The Best Cookbooks for People Who Hate Cooking
Cooking is not for everyone -- and if you're reading this, odds are you'd choose two clicks and a credit card over cracking open your mother's dusty old Joy of Cooking any day. But while there are plenty of reasons why cooking sucks (recipes are hard, cookbooks are boring, you only have a microwave), there are many more reasons why, as a grown-up, you really ought to just bite the bullet and learn how to do it. Home cooking saves money, is healthier, and honestly, making full meals in a microwave is pretty impressive.
So toss aside lame excuses and pick up one of these game-changing cookbooks, each specifically designed to convert gastrophobics into gourmands -- or at least teach you to fry your own eggs.
If you can't follow a recipe to save your life
Grilled Cheese Kitchen: Bread + Cheese + Everything in Between
by Heidi Gibson
If a 9-year-old on MasterChef Junior can whip up lobster étouffée in an hour, you can make a grilled cheese sandwich. Gibson's grilled-cheese manifesto gives you 39 different ways to spice up everyone's go-to sandwich as well as ideas for killer side dishes and tips for achieving that perfect golden-brown sear.
The I Hate to Cook Book: 50th Anniversary Edition
by Peg Bracken
Fifty years ago, newly married ladies entered into their nuptials with the unspoken understanding that they, and they alone, were responsible for all the meals. And the ones that couldn't cook? They were terrified. Enter Peg Bracken, a superhero who wrote this life-saving cooking classic decades before those ______-ing for Dummies books were a thing. Women might no longer be chattel, sure, but a person's still gotta eat. Read, learn, repeat.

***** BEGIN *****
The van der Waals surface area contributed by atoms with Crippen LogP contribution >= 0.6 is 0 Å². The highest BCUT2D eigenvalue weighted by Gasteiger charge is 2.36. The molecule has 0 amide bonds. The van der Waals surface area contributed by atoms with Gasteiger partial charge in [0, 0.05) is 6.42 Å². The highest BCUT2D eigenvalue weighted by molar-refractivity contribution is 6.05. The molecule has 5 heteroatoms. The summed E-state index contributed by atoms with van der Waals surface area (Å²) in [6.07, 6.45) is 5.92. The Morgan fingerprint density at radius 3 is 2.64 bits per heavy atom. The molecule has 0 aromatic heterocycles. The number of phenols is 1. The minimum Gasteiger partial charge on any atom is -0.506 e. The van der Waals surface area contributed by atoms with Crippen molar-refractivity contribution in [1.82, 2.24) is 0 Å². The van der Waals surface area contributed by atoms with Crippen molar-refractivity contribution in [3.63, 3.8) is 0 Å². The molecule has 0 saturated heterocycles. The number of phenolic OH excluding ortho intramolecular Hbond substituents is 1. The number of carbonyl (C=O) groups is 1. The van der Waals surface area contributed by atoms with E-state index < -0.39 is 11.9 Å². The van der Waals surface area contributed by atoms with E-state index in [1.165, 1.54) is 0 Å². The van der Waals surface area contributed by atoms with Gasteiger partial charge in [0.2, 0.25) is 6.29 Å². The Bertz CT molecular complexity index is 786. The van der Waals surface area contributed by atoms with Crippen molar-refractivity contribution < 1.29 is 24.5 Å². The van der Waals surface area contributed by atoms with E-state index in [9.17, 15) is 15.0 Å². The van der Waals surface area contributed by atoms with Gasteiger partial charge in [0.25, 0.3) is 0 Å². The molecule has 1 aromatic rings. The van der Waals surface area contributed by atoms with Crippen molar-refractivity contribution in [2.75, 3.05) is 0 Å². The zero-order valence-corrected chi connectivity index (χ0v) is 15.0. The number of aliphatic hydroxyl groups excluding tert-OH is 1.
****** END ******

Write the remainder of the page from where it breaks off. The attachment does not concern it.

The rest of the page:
The Starving Artist Cookbook: Illustrated Recipes for First-Time Cooks
by Sara Zin
Here's a scenario: you're broke, you're hungry, you can't cook, and you just hit 30. How do you deal? If you're artist Sara Zin, you get out your paintbrushes and beautifully illustrate 90 wholesome, inexpensive, and easy-to-follow recipes. But you -- you can just buy her book, since it already exists and everything.
If you're bored stiff just thinking about a cookbook
Rapper's Delight: The Hip Hop Cookbook
by Joseph Inniss, Ralph Miller & Peter Stadden
This is not your mother's cookbook. In fact, your mom probably won't understand half of it. Inniss, Miller, and Stadden put together this hilarious compilation of 30 recipes inspired by hip-hop's greatest. Some of the dishes might be a stretch for more novice cooks, but bringing Ludacrispy Duck with Ho-Sin sauce or Run DM Sea Bass to your next dinner party is obviously worth the extra effort. Also, the cover is amazing.
I Like Food, Food Tastes Good: In the Kitchen with Your Favorite Bands
by Kara Zuaro
Superfan (and accomplished food writer) Kara Zuaro hung out with over 100 bands you probably know and like (Violent Femmes, My Morning Jacket) and reported back on their favorite meals to produce this musically minded recipe collection. The writing is fantastic and the dishes, like the Mountain Goats' "Tato Mato" (kind of like a rice pilaf with potatoes and tomatoes), are interesting and generally pretty cheap to make. Listen along for maximum enjoyment.